Even if a translator is highly skilled and talented, this is quite a bit to take into account. It’s easy to lose perspective when working on a project for too long or facing a tight deadline and think a sentence is fine when it really isn’t, your text may not convey the wanted meaning without even realizing it. As a result, translation quality management involves a number of professionals because that’s simply human nature.

What are the steps of an effective translation quality control process?

There isn’t one fixed translation quality process, in contrast, they may differ from one language service provider to another. However, it is possible to say that there are several steps that most LSPs share within the process.

1- First things first: do the translation

In a logical sense, the translator should translate the text according to specific guidelines that refer to the nature of the text and its field (medical, technical, legal, literal, …etc).

2- Proofreading the text

As for the editor, on top of proofreading, he also examines text flow and flows to improve its flow if necessary. The proofreading process includes grammatical errors, punctuation and terminology issues are the pet peeves of the proofreader.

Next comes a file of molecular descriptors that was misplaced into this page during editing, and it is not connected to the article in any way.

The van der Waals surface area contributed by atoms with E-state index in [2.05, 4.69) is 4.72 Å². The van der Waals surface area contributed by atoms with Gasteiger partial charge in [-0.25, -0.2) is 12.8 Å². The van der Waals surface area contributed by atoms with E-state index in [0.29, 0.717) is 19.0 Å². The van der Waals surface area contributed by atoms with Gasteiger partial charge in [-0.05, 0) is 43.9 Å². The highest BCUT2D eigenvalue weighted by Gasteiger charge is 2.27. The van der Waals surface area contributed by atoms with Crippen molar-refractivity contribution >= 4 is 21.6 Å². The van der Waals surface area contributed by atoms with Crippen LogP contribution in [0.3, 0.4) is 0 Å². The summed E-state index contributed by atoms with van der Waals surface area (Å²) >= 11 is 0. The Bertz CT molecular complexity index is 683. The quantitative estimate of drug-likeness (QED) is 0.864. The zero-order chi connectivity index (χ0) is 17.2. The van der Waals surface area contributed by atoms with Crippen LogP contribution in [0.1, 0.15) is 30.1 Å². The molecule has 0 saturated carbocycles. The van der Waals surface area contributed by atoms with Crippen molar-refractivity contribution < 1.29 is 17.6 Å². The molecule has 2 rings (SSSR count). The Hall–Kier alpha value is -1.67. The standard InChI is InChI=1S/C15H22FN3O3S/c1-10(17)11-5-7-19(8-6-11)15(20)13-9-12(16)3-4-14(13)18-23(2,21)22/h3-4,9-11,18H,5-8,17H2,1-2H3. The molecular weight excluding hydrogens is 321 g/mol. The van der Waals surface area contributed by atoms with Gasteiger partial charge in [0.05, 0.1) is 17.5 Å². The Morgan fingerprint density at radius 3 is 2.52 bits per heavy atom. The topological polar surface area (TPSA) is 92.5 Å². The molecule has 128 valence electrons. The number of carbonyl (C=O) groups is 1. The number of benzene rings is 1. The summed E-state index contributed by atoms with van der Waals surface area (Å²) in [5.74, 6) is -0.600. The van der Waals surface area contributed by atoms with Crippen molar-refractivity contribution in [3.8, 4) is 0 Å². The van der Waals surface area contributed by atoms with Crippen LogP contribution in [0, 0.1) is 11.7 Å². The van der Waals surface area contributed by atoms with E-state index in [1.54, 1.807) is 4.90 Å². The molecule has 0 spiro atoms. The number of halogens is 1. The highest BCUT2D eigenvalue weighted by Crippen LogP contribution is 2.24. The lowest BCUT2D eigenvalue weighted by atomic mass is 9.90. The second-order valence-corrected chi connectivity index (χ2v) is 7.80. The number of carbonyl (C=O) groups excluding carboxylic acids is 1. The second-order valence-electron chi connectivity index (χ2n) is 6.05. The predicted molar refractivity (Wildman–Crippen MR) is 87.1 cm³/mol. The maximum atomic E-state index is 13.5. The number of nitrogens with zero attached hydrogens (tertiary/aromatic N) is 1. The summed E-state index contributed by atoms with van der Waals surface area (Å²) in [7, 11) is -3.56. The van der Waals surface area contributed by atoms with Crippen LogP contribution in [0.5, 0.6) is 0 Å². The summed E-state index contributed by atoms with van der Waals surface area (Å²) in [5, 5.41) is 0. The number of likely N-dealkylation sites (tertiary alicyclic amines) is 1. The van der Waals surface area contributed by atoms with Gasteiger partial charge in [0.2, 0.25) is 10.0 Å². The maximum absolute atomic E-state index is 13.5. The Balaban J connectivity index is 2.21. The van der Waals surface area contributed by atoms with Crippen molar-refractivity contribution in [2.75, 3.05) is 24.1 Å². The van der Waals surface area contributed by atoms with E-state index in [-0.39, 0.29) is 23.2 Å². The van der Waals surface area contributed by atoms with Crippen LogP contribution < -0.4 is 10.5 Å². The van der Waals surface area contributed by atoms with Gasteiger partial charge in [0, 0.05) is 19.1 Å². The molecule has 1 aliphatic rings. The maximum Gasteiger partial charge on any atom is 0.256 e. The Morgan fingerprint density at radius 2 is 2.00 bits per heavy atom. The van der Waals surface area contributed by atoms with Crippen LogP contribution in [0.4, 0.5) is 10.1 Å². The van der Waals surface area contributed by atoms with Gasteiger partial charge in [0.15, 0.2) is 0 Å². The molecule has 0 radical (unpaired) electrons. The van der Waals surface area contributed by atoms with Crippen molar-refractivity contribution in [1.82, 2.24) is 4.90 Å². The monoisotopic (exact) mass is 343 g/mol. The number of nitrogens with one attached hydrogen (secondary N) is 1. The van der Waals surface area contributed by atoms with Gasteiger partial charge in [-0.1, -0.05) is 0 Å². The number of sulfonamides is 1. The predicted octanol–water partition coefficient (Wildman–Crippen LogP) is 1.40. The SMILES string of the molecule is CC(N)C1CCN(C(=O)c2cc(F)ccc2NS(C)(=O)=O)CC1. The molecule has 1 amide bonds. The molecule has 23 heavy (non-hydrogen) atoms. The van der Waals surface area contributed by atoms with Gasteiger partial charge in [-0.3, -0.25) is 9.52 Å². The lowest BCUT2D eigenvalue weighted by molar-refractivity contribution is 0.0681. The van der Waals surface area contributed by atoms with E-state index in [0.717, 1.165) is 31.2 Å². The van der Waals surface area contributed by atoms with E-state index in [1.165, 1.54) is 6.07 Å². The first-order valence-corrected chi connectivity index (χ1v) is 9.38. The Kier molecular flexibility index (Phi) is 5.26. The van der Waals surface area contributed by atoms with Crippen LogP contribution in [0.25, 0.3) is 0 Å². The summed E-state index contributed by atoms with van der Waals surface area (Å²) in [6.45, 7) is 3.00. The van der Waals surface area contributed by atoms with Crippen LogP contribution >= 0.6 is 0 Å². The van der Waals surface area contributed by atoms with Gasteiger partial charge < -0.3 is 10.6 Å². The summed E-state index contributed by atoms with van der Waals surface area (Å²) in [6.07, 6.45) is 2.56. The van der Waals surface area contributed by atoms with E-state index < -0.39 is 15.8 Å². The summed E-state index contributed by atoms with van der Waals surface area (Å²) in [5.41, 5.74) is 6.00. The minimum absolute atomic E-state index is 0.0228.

If the translator also does the proofreading, there are some steps to optimize the process:

  • Let the text cool: this is a general rule in translation and writing. Leave the text for a while to let it out of your head; that way you can catch the errors easily.
  • Read the text from back to front: another way to catch grammatical and spelling errors is to read the text from the last to the first.
  • Read it aloud: depending on multiple senses (sight and hearing) is also useful in catching mistakes.

3- Putting translation into the correct format

In order to publish the translated web copy, the DTP engineer must prepare the correct layout or the website or content manager must implement it. In spite of the fact that it isn’t linguistic, this step can have a significant impact on translation quality if not performed properly.